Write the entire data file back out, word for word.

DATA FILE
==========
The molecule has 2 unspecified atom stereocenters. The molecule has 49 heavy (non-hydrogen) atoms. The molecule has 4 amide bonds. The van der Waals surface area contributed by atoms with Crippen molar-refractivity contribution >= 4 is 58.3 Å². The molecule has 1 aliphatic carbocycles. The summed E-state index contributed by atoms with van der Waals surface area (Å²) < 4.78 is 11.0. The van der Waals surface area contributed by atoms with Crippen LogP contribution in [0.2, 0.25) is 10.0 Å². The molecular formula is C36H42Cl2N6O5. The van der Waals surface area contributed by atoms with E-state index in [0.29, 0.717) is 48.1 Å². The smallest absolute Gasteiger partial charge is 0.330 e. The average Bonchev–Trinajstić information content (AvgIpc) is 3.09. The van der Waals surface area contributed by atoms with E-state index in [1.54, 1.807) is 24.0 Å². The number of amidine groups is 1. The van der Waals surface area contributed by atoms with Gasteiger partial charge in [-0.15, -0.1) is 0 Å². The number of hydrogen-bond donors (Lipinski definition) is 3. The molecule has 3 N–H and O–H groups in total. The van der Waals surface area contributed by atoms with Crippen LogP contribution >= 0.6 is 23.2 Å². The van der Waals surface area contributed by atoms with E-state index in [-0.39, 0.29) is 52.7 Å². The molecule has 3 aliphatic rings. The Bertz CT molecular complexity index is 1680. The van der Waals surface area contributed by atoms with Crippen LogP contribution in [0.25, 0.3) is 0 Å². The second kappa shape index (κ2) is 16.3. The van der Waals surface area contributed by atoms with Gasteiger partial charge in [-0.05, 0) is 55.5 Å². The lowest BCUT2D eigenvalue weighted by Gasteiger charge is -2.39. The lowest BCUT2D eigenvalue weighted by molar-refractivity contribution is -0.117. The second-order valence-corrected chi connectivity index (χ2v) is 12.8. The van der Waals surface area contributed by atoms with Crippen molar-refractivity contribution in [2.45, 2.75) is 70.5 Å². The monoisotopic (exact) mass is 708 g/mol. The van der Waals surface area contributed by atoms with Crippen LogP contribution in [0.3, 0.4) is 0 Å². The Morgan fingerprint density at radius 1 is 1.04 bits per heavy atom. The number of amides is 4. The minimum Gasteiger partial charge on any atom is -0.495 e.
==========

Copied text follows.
The molecule has 2 unspecified atom stereocenters. The molecule has 49 heavy (non-hydrogen) atoms. The molecule has 4 amide bonds. The van der Waals surface area contributed by atoms with Crippen molar-refractivity contribution >= 4 is 58.3 Å². The molecule has 1 aliphatic carbocycles. The summed E-state index contributed by atoms with van der Waals surface area (Å²) < 4.78 is 11.0. The van der Waals surface area contributed by atoms with Crippen LogP contribution in [0.2, 0.25) is 10.0 Å². The molecular formula is C36H42Cl2N6O5. The van der Waals surface area contributed by atoms with E-state index in [0.29, 0.717) is 48.1 Å². The smallest absolute Gasteiger partial charge is 0.330 e. The average Bonchev–Trinajstić information content (AvgIpc) is 3.09. The van der Waals surface area contributed by atoms with E-state index in [1.54, 1.807) is 24.0 Å². The number of amidine groups is 1. The van der Waals surface area contributed by atoms with Gasteiger partial charge in [-0.15, -0.1) is 0 Å². The number of hydrogen-bond donors (Lipinski definition) is 3. The molecule has 3 N–H and O–H groups in total. The van der Waals surface area contributed by atoms with Crippen LogP contribution >= 0.6 is 23.2 Å². The van der Waals surface area contributed by atoms with E-state index in [-0.39, 0.29) is 52.7 Å². The molecule has 3 aliphatic rings. The Bertz CT molecular complexity index is 1680. The van der Waals surface area contributed by atoms with Crippen LogP contribution in [0.25, 0.3) is 0 Å². The second kappa shape index (κ2) is 16.3. The van der Waals surface area contributed by atoms with Gasteiger partial charge in [-0.05, 0) is 55.5 Å². The lowest BCUT2D eigenvalue weighted by Gasteiger charge is -2.39. The lowest BCUT2D eigenvalue weighted by molar-refractivity contribution is -0.117. The second-order valence-corrected chi connectivity index (χ2v) is 12.8. The van der Waals surface area contributed by atoms with Crippen molar-refractivity contribution in [2.45, 2.75) is 70.5 Å². The monoisotopic (exact) mass is 708 g/mol. The van der Waals surface area contributed by atoms with Crippen LogP contribution in [0.3, 0.4) is 0 Å². The Morgan fingerprint density at radius 1 is 1.04 bits per heavy atom. The number of amides is 4. The minimum Gasteiger partial charge on any atom is -0.495 e.